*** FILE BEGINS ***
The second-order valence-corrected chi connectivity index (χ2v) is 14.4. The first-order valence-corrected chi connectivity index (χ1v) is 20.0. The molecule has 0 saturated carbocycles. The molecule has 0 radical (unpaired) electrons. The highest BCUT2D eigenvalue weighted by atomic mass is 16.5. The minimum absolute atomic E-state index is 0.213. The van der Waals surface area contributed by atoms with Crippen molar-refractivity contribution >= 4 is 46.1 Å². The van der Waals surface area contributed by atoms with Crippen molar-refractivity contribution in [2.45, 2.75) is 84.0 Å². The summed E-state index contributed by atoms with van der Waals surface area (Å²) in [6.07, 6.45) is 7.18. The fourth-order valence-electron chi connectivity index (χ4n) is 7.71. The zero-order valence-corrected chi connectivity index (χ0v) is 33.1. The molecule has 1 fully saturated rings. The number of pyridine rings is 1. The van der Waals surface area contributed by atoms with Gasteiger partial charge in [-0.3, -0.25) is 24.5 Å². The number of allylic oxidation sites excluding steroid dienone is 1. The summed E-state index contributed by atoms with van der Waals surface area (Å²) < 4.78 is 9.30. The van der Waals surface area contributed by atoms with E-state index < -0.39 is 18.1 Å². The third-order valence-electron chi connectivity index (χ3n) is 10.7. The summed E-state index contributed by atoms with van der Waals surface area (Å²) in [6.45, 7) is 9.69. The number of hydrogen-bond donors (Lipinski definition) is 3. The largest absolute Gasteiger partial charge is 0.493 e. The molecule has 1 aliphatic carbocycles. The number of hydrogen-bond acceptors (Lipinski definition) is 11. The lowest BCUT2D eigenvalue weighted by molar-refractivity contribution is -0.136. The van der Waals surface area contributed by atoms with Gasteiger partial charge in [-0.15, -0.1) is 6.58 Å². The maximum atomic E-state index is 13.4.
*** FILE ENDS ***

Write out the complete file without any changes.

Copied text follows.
The second-order valence-corrected chi connectivity index (χ2v) is 14.4. The first-order valence-corrected chi connectivity index (χ1v) is 20.0. The molecule has 0 saturated carbocycles. The molecule has 0 radical (unpaired) electrons. The highest BCUT2D eigenvalue weighted by atomic mass is 16.5. The minimum absolute atomic E-state index is 0.213. The van der Waals surface area contributed by atoms with Crippen molar-refractivity contribution >= 4 is 46.1 Å². The van der Waals surface area contributed by atoms with Crippen molar-refractivity contribution in [2.45, 2.75) is 84.0 Å². The summed E-state index contributed by atoms with van der Waals surface area (Å²) in [6.07, 6.45) is 7.18. The fourth-order valence-electron chi connectivity index (χ4n) is 7.71. The zero-order valence-corrected chi connectivity index (χ0v) is 33.1. The molecule has 1 fully saturated rings. The number of pyridine rings is 1. The van der Waals surface area contributed by atoms with Gasteiger partial charge in [-0.3, -0.25) is 24.5 Å². The number of allylic oxidation sites excluding steroid dienone is 1. The summed E-state index contributed by atoms with van der Waals surface area (Å²) < 4.78 is 9.30. The van der Waals surface area contributed by atoms with E-state index < -0.39 is 18.1 Å². The third-order valence-electron chi connectivity index (χ3n) is 10.7. The summed E-state index contributed by atoms with van der Waals surface area (Å²) in [6.45, 7) is 9.69. The number of hydrogen-bond donors (Lipinski definition) is 3. The largest absolute Gasteiger partial charge is 0.493 e. The molecule has 1 aliphatic carbocycles. The number of hydrogen-bond acceptors (Lipinski definition) is 11. The lowest BCUT2D eigenvalue weighted by molar-refractivity contribution is -0.136. The van der Waals surface area contributed by atoms with Gasteiger partial charge in [-0.15, -0.1) is 6.58 Å². The maximum atomic E-state index is 13.4.